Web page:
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Journal of Inherited Metabolic Disease

, Volume 39, Issue 2, pp 321–324 | Cite as

Pride and protein

  • William SternEmail author
Garrodian

Abstract

Objective

In Jane Austen’s Pride and Prejudice, members of the Bennet family are either sensible or silly, and males are under-represented. This study searches for an underlying medical diagnosis that explains these features.

Design

Very retrospective literature review.

Participants

Mrs Bennet, her five daughters (Jane, Elizabeth, Mary, Kitty and Lydia), her brother (Mr Gardiner) and her sister (Mrs Phillips).

Main outcome measures

Family tree and associated phenotypes

Methods

The author read Pride and Prejudice. A Bennet family tree was constructed. The number of male and female descendants was analysed using a binomial model. For each character, evidence of behaviour was collected, and members of the Bennet family were categorised as either sensible or silly.

Results

Males are under-represented in Mrs Bennet’s family. Assuming an equal probability of male or female offspring, this reaches statistical significance (binomial model, P = 0.03). Approximately 50 % of females in the family are silly. Silly behaviour is more prevalent during social gatherings.

Conclusions

The family tree suggests an X-linked genetic disorder, fatal in utero or in early life to affected males, explaining the paucity of male offspring. Female carriers survive, but with cognitive difficulties, explaining the approximate 50-50 distribution of sensible and silly females in the family. The exacerbation of silliness during social gatherings may suggest an effect of protein intake, raising suspicions of a disorder of protein metabolism. Ornithine transcarbamylase deficiency is one such condition. Unfortunately, there remain significant challenges in performing genetic testing on fictional characters, so definitive evidence remains elusive. Jane and Elizabeth Bennet do not show signs of the disorder. However, carriers may be asymptomatic; they should be offered genetic counselling before Bingley or Darcy offspring are considered.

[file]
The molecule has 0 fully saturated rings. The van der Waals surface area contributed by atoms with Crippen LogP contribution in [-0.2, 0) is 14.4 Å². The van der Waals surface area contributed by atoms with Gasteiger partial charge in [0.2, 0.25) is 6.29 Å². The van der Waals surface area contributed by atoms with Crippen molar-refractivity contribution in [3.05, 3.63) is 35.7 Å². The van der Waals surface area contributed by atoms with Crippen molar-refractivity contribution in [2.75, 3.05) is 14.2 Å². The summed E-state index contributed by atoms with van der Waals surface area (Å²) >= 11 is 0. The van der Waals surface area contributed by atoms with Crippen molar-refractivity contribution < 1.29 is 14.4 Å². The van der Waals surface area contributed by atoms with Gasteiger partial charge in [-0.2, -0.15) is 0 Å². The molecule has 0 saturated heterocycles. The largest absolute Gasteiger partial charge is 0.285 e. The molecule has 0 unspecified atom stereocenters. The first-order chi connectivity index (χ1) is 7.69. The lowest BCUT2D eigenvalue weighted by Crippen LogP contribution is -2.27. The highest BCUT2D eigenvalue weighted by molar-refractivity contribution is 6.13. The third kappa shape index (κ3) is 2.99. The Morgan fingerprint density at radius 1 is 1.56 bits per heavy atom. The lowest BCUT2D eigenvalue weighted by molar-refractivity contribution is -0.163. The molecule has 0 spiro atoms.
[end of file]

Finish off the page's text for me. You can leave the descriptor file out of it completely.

Notes

Acknowledgments

The author is grateful to Professor Ley Sander, for starting him off on this journey.

Compliance with ethical standards

Funding

No funding was sought for this study. The author already owned the book, and it is freely available online.

Competing interests

There are no conflicts of interest to declare.

Ethics

No ethical permission has been sought, as the characters involved are fictional.

References

  1. Austen J (1813a) Pride and prejudice, chapter 1Google Scholar
  2. Austen J (1813b) Pride and prejudice, chapter 4Google Scholar
  3. Austen J (1813c) Pride and prejudice, chapter 7Google Scholar
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  5. Austen J (1813e) Pride and prejudice, chapter 25Google Scholar
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  8. Gordon N (2003) Ornithine transcarbamylase deficiency: a urea cycle defect. Eur J Paediatr Neurol 7(3):115–121CrossRefPubMedGoogle Scholar
  9. Roser M (2015) Child mortality. OurWorldInData.org. http://ourworldindata.org/data/population-growth-vital-statistics/child-mortality/ [Online Resource]

Copyright information

© SSIEM 2015

Authors and Affiliations

  1. 1.Department of Clinical and Experimental EpilepsyNIHR University College London Hospitals Biomedical Research Centre, UCL Institute of NeurologyLondonUK

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